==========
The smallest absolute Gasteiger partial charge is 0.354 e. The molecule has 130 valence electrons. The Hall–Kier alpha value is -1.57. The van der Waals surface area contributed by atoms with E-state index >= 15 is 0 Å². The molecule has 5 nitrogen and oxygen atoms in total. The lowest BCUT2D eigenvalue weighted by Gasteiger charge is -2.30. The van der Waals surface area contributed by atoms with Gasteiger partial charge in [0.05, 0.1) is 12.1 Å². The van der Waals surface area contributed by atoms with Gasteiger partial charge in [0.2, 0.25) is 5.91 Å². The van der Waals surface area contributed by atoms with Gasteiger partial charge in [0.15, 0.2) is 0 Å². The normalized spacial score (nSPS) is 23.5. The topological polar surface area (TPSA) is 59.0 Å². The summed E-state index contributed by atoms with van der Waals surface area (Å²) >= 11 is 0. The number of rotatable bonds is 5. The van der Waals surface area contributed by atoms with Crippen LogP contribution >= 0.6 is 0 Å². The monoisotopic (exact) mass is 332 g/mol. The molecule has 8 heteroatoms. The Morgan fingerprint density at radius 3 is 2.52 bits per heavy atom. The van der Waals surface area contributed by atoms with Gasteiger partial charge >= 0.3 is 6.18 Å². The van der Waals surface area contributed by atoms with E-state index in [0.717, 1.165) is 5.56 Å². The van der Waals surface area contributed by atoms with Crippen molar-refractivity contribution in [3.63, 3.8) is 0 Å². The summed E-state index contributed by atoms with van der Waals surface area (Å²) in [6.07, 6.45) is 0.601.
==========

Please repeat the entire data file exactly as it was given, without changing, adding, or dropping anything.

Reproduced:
The smallest absolute Gasteiger partial charge is 0.354 e. The molecule has 130 valence electrons. The Hall–Kier alpha value is -1.57. The van der Waals surface area contributed by atoms with E-state index >= 15 is 0 Å². The molecule has 5 nitrogen and oxygen atoms in total. The lowest BCUT2D eigenvalue weighted by Gasteiger charge is -2.30. The van der Waals surface area contributed by atoms with Gasteiger partial charge in [0.05, 0.1) is 12.1 Å². The van der Waals surface area contributed by atoms with Gasteiger partial charge in [0.2, 0.25) is 5.91 Å². The van der Waals surface area contributed by atoms with Gasteiger partial charge in [0.15, 0.2) is 0 Å². The normalized spacial score (nSPS) is 23.5. The topological polar surface area (TPSA) is 59.0 Å². The summed E-state index contributed by atoms with van der Waals surface area (Å²) >= 11 is 0. The number of rotatable bonds is 5. The van der Waals surface area contributed by atoms with Crippen LogP contribution >= 0.6 is 0 Å². The monoisotopic (exact) mass is 332 g/mol. The molecule has 8 heteroatoms. The Morgan fingerprint density at radius 3 is 2.52 bits per heavy atom. The van der Waals surface area contributed by atoms with Gasteiger partial charge >= 0.3 is 6.18 Å². The van der Waals surface area contributed by atoms with E-state index in [0.717, 1.165) is 5.56 Å². The van der Waals surface area contributed by atoms with Crippen molar-refractivity contribution in [3.63, 3.8) is 0 Å². The summed E-state index contributed by atoms with van der Waals surface area (Å²) in [6.07, 6.45) is 0.601.